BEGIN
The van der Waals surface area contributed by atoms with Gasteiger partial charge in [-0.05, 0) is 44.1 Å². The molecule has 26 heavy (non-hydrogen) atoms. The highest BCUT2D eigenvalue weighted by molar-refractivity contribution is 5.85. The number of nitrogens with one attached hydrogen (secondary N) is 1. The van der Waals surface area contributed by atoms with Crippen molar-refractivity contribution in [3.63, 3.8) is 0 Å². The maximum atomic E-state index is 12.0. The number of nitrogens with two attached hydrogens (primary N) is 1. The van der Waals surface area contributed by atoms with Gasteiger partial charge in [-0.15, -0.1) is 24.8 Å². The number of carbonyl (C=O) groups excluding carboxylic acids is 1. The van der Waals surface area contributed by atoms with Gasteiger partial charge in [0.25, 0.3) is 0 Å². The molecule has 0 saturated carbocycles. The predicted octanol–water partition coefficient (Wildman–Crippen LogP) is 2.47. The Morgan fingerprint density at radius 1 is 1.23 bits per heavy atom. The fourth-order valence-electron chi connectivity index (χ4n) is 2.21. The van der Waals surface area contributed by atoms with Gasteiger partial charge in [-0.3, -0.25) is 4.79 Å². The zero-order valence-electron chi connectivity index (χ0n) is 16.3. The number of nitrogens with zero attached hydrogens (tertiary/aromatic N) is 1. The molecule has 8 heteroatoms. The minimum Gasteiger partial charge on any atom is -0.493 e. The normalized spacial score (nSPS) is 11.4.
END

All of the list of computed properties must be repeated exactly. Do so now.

The van der Waals surface area contributed by atoms with Gasteiger partial charge in [-0.05, 0) is 44.1 Å². The molecule has 26 heavy (non-hydrogen) atoms. The highest BCUT2D eigenvalue weighted by molar-refractivity contribution is 5.85. The number of nitrogens with one attached hydrogen (secondary N) is 1. The van der Waals surface area contributed by atoms with Crippen molar-refractivity contribution in [3.63, 3.8) is 0 Å². The maximum atomic E-state index is 12.0. The number of nitrogens with two attached hydrogens (primary N) is 1. The van der Waals surface area contributed by atoms with Gasteiger partial charge in [-0.15, -0.1) is 24.8 Å². The number of carbonyl (C=O) groups excluding carboxylic acids is 1. The van der Waals surface area contributed by atoms with Gasteiger partial charge in [0.25, 0.3) is 0 Å². The molecule has 0 saturated carbocycles. The predicted octanol–water partition coefficient (Wildman–Crippen LogP) is 2.47. The Morgan fingerprint density at radius 1 is 1.23 bits per heavy atom. The fourth-order valence-electron chi connectivity index (χ4n) is 2.21. The van der Waals surface area contributed by atoms with Gasteiger partial charge in [-0.3, -0.25) is 4.79 Å². The zero-order valence-electron chi connectivity index (χ0n) is 16.3. The number of nitrogens with zero attached hydrogens (tertiary/aromatic N) is 1. The molecule has 8 heteroatoms. The minimum Gasteiger partial charge on any atom is -0.493 e. The normalized spacial score (nSPS) is 11.4.